With the location for telescope confirmed and foundations dug in build day 1. The stage stage of the construction process concerned the foundations. There was considerable debate amongst the engineering team as the nature of the foundations. Research of previous systems revealed a varity of methods, from digging a big hole and filling it with concrete to a more simple and cost effective solution of a spread and wieghted base.
Initailly the team persued a small concrete base supportted by 4 struts, each secured to the ground with half-metre steel rods. However, this plan was binned when Caradon were kind enough to present us with a more substantial telescope specific stand that we derusted and painted.
This more substantial stand would be able to take everything the elements could through at it but would require more substantial foundations. Hence the plan to dig the 1m square hole covered in build day!. Such a significant hole would require a lot of concrete to fill. Budgetting for the hire cost of a cement mixer and several tonnes of concrete and water, it was some relecutance the team were planning up to 12 hours of mannual labour required to mix, pour and repeat to fill the hole.
However we were saved from this back breaking labour by the owners of Caradon who said they would be able to get hold of professional concrete mixer for a knock down price. This seemed a far simpler solution, however when building a telescope, nothing is as it seems! Ken spent week after week ringing round local suppliers, trying to haggle down to a reasonable price however a June bacame July and became August there was no sign of the concrete arriving and XRT-C HQ were starting to worry that the phantome concrete mixer would never appear. Eventually the entire building population of Cornwall returned from thier summer holidays and got in contact. Ken was able to secure concrete at a cost of £218 and we agreed to split the cost 50:50.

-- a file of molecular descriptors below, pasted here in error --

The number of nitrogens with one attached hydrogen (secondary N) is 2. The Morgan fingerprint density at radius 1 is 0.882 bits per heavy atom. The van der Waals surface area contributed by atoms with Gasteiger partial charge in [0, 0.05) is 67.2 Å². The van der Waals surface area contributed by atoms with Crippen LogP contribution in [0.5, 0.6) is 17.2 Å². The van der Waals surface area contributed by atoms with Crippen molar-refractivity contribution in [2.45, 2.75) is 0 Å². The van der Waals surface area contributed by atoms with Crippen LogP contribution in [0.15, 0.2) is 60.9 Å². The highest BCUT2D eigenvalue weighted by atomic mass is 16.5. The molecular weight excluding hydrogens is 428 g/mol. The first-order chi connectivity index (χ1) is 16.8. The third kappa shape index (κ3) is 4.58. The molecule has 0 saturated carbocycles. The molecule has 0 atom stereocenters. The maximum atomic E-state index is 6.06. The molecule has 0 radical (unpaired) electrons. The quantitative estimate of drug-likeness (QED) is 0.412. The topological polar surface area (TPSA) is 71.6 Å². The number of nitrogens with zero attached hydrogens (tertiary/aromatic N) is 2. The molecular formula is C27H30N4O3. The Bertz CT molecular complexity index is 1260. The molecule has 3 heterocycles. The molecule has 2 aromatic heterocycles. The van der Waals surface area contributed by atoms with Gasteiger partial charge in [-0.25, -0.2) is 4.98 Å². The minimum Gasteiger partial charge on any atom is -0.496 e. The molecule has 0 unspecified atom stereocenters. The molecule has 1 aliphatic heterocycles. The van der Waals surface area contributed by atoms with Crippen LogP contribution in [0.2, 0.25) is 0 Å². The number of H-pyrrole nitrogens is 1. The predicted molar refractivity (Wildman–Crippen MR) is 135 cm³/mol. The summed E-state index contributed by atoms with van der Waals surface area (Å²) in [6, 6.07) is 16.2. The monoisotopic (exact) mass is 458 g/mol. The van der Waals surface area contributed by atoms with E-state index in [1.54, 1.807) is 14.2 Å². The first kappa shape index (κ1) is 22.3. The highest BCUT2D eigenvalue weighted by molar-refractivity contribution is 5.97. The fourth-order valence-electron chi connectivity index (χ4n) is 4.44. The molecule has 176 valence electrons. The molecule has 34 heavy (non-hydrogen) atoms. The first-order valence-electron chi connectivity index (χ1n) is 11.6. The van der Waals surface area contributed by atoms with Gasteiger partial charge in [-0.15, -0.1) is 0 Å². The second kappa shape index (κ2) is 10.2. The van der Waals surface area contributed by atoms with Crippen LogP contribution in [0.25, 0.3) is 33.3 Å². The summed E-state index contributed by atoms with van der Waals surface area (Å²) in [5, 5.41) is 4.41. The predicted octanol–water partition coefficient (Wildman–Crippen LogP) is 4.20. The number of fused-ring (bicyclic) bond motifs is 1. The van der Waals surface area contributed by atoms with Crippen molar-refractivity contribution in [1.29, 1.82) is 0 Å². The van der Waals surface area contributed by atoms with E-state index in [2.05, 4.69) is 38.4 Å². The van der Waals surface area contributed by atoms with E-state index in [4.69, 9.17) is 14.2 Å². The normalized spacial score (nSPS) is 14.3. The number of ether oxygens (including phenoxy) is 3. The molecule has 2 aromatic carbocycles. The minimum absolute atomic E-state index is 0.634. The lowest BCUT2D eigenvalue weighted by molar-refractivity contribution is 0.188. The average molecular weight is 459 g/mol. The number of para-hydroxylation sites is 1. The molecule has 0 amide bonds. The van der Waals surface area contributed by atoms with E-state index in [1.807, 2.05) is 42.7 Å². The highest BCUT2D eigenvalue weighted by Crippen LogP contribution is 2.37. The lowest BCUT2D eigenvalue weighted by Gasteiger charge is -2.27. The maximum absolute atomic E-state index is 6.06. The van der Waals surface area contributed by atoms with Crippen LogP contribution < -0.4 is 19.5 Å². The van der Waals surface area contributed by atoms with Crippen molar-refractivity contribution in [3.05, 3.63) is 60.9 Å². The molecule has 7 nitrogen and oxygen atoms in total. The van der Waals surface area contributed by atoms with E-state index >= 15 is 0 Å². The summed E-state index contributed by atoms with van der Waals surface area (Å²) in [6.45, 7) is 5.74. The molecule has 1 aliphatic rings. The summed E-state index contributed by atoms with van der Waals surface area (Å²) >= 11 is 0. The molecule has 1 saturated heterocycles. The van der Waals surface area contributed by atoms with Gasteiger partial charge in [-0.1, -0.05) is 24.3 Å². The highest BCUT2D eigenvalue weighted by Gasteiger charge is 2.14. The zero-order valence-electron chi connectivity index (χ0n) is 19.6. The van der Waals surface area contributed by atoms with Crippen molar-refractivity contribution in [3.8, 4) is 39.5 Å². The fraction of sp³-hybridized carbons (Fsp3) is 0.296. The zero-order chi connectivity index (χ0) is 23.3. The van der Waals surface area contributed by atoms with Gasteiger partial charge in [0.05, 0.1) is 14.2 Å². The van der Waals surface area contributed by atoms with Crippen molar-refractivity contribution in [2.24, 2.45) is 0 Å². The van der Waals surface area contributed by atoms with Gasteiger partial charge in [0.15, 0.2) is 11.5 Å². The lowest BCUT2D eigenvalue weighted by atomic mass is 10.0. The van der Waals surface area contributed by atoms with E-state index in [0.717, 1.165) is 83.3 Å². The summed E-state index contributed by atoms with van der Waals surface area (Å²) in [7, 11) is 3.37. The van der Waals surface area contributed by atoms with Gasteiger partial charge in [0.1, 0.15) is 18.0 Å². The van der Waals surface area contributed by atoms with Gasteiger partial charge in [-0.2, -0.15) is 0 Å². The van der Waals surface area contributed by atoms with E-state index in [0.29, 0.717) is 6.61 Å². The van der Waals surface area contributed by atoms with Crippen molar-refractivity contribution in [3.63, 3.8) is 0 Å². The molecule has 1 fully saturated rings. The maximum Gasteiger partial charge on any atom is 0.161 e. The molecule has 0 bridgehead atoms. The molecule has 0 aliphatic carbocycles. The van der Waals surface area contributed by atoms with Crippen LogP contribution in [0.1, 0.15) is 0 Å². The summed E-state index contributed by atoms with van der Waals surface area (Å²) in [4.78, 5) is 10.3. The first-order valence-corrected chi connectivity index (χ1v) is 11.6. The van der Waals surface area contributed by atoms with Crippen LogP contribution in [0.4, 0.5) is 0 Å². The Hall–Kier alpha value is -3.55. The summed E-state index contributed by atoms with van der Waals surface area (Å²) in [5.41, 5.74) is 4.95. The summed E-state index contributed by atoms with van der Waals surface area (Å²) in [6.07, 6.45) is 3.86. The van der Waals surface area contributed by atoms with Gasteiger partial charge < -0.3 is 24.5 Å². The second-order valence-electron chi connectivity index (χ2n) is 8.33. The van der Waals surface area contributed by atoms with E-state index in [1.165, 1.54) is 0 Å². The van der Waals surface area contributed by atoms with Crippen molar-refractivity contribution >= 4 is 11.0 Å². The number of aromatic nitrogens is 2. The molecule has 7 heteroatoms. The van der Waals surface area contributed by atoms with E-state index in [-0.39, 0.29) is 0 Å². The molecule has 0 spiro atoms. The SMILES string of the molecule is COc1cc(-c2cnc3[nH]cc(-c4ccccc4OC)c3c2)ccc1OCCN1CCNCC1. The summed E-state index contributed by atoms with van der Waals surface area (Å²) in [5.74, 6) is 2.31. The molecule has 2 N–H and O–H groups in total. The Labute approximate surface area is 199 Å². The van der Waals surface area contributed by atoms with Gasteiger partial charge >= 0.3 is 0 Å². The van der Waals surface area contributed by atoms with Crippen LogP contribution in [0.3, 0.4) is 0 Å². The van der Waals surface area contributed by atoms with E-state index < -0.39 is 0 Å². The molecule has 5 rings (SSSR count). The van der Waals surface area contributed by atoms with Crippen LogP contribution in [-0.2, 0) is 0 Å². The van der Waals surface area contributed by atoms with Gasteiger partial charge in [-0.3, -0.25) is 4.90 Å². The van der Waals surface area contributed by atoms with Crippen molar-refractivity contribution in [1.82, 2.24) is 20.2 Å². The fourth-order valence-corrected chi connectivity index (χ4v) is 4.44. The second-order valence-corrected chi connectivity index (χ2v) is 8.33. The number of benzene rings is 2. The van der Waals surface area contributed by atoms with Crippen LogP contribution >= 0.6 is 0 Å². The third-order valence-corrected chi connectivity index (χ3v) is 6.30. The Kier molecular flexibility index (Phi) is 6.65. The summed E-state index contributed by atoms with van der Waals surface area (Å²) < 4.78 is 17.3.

The concrete was delivered on the weekend of 22nd August. However even now the task of laying the foundations remained complex and fraut with difficulty. The industrial concrete mixer quicky got stuck in the lawn, the composition of which had been weakened by the wet British summer. An emergency tractor was drafted in to extract the mixer, and further destroying the lawn. Eventually the mixer was placed in position and the foundations laid before further asistance from the tractor was required to salvage the mixer again!
All in all a bit of an ordeal but we now have foundations which will be set and ready for build stage 3 by the 4th Sept. With the new academic year approaching we are now back on schedule.